Princess Turned Poor Clare Nun to Be Canonized
Blessed Camilla Battista da Varano Answered Vocational Call
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By Carmen Elena Villa
ROME, OCT. 13, 2010 (Zenit.org).- On Sunday, Benedict XVI will canonize Camilla da Varano, who left the life of a princess and multiple marriage proposals to become a Poor Clare nun at age 23.
The Pope will canonize her in St. Peter's Square together with five others.
Camilla was born in 1458 in a small city in central Italy, which today has around 40,000 inhabitants. Her father, Giulio Cesare de Varano, was the prince of Camerino. Thus she was introduced to, and educated in, the splendor of the court.
The postulator for her cause of canonization, Franciscan Father Giovangiuseppe Califano, explained to ZENIT that "in the Renaissance period lordly palaces were the center of politics, also of culture and mercantilism," and thus Camilla spent her youth in celebrations, dances and social life. She studied Latin, law, painting, dancing, and horseback riding.
Almost five centuries have gone by since her death. In fact, Camilla's cause for canonization was halted for 100 years because of problems related to the choice of her postulator.
Father Califano noted, however, that "these years of apparent silence were very fruitful for the systematic investigation and critical publication of the blessed's writings."
On Good Friday, when she was 9 years old, Camilla heard a homily in which Brother Domenico da Leonessa asked those present to shed at least one tear every Friday out of love for Jesus. The young girl accepted his suggestion, which she followed every subsequent Friday for the rest of her life.
"Through the gift of these tears, shed with a child's commitment, contemplation of the Lord's Passion became the agreeable and spontaneous means that oriented her whole spiritual life," said her postulator.
As a youth she felt strongly attracted to what the court offered her, but at the same time she felt the call to give it all up to follow Christ.
Mother Chiara Laura Seroboli, abbess of the convent of St. Clare of Camerino, which was founded by Camilla later in her life, said, "Initially, as many of us, she was unable to choose and did not hesitate to lead a double life."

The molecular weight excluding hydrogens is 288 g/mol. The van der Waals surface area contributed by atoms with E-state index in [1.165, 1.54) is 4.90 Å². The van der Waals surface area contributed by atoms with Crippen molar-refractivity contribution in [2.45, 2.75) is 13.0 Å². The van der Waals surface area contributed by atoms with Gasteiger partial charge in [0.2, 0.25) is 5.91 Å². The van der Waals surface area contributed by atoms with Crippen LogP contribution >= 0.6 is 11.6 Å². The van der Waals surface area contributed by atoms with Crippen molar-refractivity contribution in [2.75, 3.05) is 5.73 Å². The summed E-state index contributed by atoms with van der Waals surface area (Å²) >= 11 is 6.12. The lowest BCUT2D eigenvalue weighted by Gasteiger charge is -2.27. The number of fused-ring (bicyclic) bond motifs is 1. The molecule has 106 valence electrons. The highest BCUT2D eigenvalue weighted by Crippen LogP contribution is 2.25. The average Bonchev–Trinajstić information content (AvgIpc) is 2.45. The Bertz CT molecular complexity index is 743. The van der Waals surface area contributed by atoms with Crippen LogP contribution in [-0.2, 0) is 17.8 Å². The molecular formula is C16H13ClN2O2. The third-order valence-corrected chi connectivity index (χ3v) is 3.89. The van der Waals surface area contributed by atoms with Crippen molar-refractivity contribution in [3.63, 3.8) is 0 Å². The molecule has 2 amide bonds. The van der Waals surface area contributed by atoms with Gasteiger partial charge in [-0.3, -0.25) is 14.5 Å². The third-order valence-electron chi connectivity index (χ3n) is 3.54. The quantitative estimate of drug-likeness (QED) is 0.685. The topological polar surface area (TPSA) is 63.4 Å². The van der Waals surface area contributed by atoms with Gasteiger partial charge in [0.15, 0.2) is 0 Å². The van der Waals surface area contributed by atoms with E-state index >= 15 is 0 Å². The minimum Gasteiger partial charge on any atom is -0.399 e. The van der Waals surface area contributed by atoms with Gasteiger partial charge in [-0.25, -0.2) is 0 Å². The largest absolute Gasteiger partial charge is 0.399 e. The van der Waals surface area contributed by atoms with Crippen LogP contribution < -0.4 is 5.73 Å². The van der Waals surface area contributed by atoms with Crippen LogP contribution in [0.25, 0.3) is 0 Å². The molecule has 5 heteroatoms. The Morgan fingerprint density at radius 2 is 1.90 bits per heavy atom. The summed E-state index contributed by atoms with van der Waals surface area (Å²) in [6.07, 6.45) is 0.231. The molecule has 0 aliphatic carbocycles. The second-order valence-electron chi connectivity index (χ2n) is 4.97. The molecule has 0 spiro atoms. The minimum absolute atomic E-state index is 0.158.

The abbess explained: "On one hand were the dances, songs and distractions that the court offered her. On the other, recollection and the struggle in which God drew her absorbed her wholly."
It was during Lent of 1479, while the princess listened to the preaching of Brother Francesco de Urbino, that she perceived the interior light to understand the gift of consecrated virginity.
Her postulator said, "It was faithfulness to her commitment to prayer and spiritual direction that opened a gap for the spirit."
Camilla entered the monastery of St. Clare of Urbino in 1481. "Lord, with my life make me always praise, bless and glorify you and edify my brothers," she said in one of her writings.
She made her religious professions two years later and took the name Sister Battista.
Camilla faced a strong spiritual battle. For five years she lived through a dark night of the spirit.
Mother Seroboli said, "From the intensity of spiritual graces that had accompanied her in the first phase of her falling in love, Camilla now seemed abandoned in a sacrificing and raw essentialness."
Yet she did not let herself be defeated by this event. The abbess noted, "Emerging with greater frequency in her writings is recourse to the images of the Song of Songs, to the teaching of her Beloved on the part of the loved one, subject of understandable anguish due to the perceived abandonment."
In 1502 Sister Battista's father and brothers were killed and her family attacked, events which "'crucified' her with Christ and enabled her to be silent "where words do not suffice to explain the injustice of Calvary," said Mother Seroboli.
Sister Battista was forced to seek refuge in the city of Atri, a small locality in Abruzzi, the southern region of Italy.
Another event that caused her great sorrow and many hours of prayer was when she found out in 1517 that in Germany, the Augustinian monk Martin Luther announced his separation from the Roman Church.
The future saint had various mystical experiences, which are reflected in her numerous writings. In these writing she also reveals her love of the crucified Christ.
Mother Seroboli described them as "a precious and very narrow way," that enabled her to reread "her own life in the light of the Paschal Mystery."
Sister Battista died on May 31, 1524 during the plague. She wrote, "You have resurrected me in You, true life who gives life to every living being."